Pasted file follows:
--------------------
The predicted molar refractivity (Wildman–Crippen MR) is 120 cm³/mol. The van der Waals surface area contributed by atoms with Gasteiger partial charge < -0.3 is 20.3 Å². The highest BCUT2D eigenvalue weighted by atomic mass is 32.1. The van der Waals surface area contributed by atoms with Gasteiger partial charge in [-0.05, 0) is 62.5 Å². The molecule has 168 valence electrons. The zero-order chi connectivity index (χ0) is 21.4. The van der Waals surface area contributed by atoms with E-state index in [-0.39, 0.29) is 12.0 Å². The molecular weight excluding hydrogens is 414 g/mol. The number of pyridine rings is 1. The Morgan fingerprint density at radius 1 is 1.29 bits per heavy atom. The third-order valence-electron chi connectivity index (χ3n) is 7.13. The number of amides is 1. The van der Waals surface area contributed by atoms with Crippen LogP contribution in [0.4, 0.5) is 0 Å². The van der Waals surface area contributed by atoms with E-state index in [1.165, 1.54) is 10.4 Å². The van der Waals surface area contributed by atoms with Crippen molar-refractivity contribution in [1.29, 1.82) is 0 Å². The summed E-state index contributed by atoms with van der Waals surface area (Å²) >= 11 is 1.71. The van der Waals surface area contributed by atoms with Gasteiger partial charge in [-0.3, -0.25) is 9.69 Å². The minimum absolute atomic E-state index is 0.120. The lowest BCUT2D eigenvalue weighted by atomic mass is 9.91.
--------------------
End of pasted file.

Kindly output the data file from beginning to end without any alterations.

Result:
The predicted molar refractivity (Wildman–Crippen MR) is 120 cm³/mol. The van der Waals surface area contributed by atoms with Gasteiger partial charge < -0.3 is 20.3 Å². The highest BCUT2D eigenvalue weighted by atomic mass is 32.1. The van der Waals surface area contributed by atoms with Gasteiger partial charge in [-0.05, 0) is 62.5 Å². The molecule has 168 valence electrons. The zero-order chi connectivity index (χ0) is 21.4. The van der Waals surface area contributed by atoms with E-state index in [-0.39, 0.29) is 12.0 Å². The molecular weight excluding hydrogens is 414 g/mol. The number of pyridine rings is 1. The Morgan fingerprint density at radius 1 is 1.29 bits per heavy atom. The third-order valence-electron chi connectivity index (χ3n) is 7.13. The number of amides is 1. The van der Waals surface area contributed by atoms with Crippen LogP contribution in [0.4, 0.5) is 0 Å². The van der Waals surface area contributed by atoms with E-state index in [1.165, 1.54) is 10.4 Å². The van der Waals surface area contributed by atoms with Crippen molar-refractivity contribution in [1.29, 1.82) is 0 Å². The summed E-state index contributed by atoms with van der Waals surface area (Å²) >= 11 is 1.71. The van der Waals surface area contributed by atoms with Gasteiger partial charge in [-0.3, -0.25) is 9.69 Å². The minimum absolute atomic E-state index is 0.120. The lowest BCUT2D eigenvalue weighted by atomic mass is 9.91.